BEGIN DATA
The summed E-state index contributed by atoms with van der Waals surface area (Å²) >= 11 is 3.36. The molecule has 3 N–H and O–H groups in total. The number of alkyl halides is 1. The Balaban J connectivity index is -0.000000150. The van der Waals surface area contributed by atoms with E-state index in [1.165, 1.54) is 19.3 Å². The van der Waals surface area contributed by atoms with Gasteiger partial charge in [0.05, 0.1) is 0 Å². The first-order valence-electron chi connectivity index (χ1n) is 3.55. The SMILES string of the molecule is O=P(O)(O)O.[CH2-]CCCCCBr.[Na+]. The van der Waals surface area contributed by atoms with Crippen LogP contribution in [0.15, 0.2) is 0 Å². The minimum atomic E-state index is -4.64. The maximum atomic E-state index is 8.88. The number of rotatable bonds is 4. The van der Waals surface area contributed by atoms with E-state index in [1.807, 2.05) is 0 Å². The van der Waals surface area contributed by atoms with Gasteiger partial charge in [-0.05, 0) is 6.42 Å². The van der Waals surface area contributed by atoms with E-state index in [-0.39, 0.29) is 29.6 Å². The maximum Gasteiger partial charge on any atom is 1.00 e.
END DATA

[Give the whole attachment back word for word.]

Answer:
The summed E-state index contributed by atoms with van der Waals surface area (Å²) >= 11 is 3.36. The molecule has 3 N–H and O–H groups in total. The number of alkyl halides is 1. The Balaban J connectivity index is -0.000000150. The van der Waals surface area contributed by atoms with E-state index in [1.165, 1.54) is 19.3 Å². The van der Waals surface area contributed by atoms with Gasteiger partial charge in [0.05, 0.1) is 0 Å². The first-order valence-electron chi connectivity index (χ1n) is 3.55. The SMILES string of the molecule is O=P(O)(O)O.[CH2-]CCCCCBr.[Na+]. The van der Waals surface area contributed by atoms with Crippen LogP contribution in [0.15, 0.2) is 0 Å². The minimum atomic E-state index is -4.64. The maximum atomic E-state index is 8.88. The number of rotatable bonds is 4. The van der Waals surface area contributed by atoms with E-state index in [1.807, 2.05) is 0 Å². The van der Waals surface area contributed by atoms with Gasteiger partial charge in [-0.05, 0) is 6.42 Å². The van der Waals surface area contributed by atoms with E-state index in [-0.39, 0.29) is 29.6 Å². The maximum Gasteiger partial charge on any atom is 1.00 e.